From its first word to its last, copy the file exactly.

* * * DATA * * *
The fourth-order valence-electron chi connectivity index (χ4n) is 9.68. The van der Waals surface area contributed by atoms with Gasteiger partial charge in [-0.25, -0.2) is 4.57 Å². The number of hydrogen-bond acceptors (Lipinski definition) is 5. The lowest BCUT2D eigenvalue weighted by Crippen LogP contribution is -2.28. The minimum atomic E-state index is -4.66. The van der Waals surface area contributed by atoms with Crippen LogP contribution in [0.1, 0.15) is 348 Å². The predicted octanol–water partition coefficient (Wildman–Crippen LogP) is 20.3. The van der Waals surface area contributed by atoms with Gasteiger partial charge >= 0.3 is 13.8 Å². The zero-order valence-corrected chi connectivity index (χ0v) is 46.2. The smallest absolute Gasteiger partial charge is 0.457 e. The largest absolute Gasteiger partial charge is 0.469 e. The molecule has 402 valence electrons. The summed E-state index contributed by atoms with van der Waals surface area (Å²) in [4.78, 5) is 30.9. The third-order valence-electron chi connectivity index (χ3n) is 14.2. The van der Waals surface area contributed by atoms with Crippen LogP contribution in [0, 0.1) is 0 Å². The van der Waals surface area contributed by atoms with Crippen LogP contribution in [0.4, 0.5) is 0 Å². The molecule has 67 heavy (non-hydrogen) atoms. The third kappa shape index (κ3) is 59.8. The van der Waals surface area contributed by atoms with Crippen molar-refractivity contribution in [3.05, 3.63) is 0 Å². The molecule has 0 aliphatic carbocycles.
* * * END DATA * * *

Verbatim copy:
The fourth-order valence-electron chi connectivity index (χ4n) is 9.68. The van der Waals surface area contributed by atoms with Gasteiger partial charge in [-0.25, -0.2) is 4.57 Å². The number of hydrogen-bond acceptors (Lipinski definition) is 5. The lowest BCUT2D eigenvalue weighted by Crippen LogP contribution is -2.28. The minimum atomic E-state index is -4.66. The van der Waals surface area contributed by atoms with Crippen LogP contribution in [0.1, 0.15) is 348 Å². The predicted octanol–water partition coefficient (Wildman–Crippen LogP) is 20.3. The van der Waals surface area contributed by atoms with Gasteiger partial charge >= 0.3 is 13.8 Å². The zero-order valence-corrected chi connectivity index (χ0v) is 46.2. The smallest absolute Gasteiger partial charge is 0.457 e. The largest absolute Gasteiger partial charge is 0.469 e. The molecule has 402 valence electrons. The summed E-state index contributed by atoms with van der Waals surface area (Å²) in [4.78, 5) is 30.9. The third-order valence-electron chi connectivity index (χ3n) is 14.2. The van der Waals surface area contributed by atoms with Crippen LogP contribution in [0, 0.1) is 0 Å². The van der Waals surface area contributed by atoms with Crippen LogP contribution in [0.4, 0.5) is 0 Å². The molecule has 67 heavy (non-hydrogen) atoms. The third kappa shape index (κ3) is 59.8. The van der Waals surface area contributed by atoms with Crippen molar-refractivity contribution in [3.05, 3.63) is 0 Å². The molecule has 0 aliphatic carbocycles.